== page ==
This was my first BADCamp. Though I have been to many other DrupalCons and Camps, I had heard that BADCamp still retained the sense of community and was scaled to allow for a great deal of interaction between presenters and attendees. To that end, BADCamp exceeded my expectations!
The wide selection of topics to choose from, quality presenters, and the venue itself made for a very enjoyable and informative weekend. Usually, my employer would pay for me to attend conferences like this, but this was a last-minute decision to go so it was not in the budget. Nonetheless, I used a couple of vacation days and footed the bill because I wanted to get a feel for whether we should consider attending BADCamp instead of DrupalCon USA in the future.
As DrupalCon USA has grown, it seems to have lost its grittiness. I remember the first few that I went to starting back in Chicago, there were a ton of people collaborating in the hallways and the spirit of community was high. Over the years, DrupalCon USA has shifted to more like a trade show and lost some of its edge. BADCamp brought that back to life for me.
What I liked best was the closeness you had to high-quality presenters and their willingness to engage with their audience in a fluid discussion as questions arose in the middle of presentations. The speakers were open to shifting gears from their outline and explore ideas and go into details about specific use scenarios.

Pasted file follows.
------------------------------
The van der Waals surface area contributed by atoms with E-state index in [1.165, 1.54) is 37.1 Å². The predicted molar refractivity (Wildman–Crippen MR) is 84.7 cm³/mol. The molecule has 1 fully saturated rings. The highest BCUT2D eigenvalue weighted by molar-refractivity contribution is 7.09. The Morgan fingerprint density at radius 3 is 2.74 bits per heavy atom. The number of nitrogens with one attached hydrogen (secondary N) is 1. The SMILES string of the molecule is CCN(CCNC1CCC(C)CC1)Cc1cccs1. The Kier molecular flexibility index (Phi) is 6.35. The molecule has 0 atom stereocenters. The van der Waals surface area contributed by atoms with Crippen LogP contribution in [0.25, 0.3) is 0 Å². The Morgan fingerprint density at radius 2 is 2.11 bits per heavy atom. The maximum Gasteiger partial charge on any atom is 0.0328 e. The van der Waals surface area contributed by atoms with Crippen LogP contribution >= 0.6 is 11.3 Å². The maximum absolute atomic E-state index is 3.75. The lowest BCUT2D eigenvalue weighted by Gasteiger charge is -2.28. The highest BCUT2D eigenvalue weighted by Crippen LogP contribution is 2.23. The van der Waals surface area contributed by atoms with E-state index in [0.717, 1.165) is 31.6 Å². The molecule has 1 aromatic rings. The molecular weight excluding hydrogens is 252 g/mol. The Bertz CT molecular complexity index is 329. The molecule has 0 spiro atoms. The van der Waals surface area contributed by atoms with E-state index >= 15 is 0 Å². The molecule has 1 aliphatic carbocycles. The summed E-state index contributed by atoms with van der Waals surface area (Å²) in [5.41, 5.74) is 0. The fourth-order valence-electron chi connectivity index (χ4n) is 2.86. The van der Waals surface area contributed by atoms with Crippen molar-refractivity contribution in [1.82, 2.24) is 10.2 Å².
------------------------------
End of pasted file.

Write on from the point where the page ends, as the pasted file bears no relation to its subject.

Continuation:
The Backdrop presentations were equally as impressive. Though I did not get to Berkeley until late Friday night, I did get to watch most of the Backdrop Summit and Training Classes live as they were being streamed which was a big plus! In both, the willingness of the presenters to collaborate with attendees versus merely speaking was well-received by those in attendance. The idea-sharing for making Backdrop a better product and how to use it in its current form made for some interesting conversations.
The session on Sunday was excellent as an overview of what Backdrop can do now, the philosophy behind why it was created, and the direction it is headed in the future. Jack's addition to how Backdrop is growing a community of users and use-case scenarios added a great deal to the presentation. Also, the people who had questions during and after the session were greeted enthusiastically by the presenters and seemed most appreciative to have time with the creators and maintainers of Backdrop.
I look forward to coming back to Berkeley for my next BADCamp and to watch Backdrop grow its community as small and midsize companies look to extend their existing knowledge of Drupal. Many people I talked to at BADCamp mentioned that Backdrop was on their radar since D8 seems to be targeting clients with enterprise needs and budgets leaving those smaller companies to find a new CMS that they can afford to build on and maintain.
Backdrop CMS meets their need by building on what they already know and making the experience even better!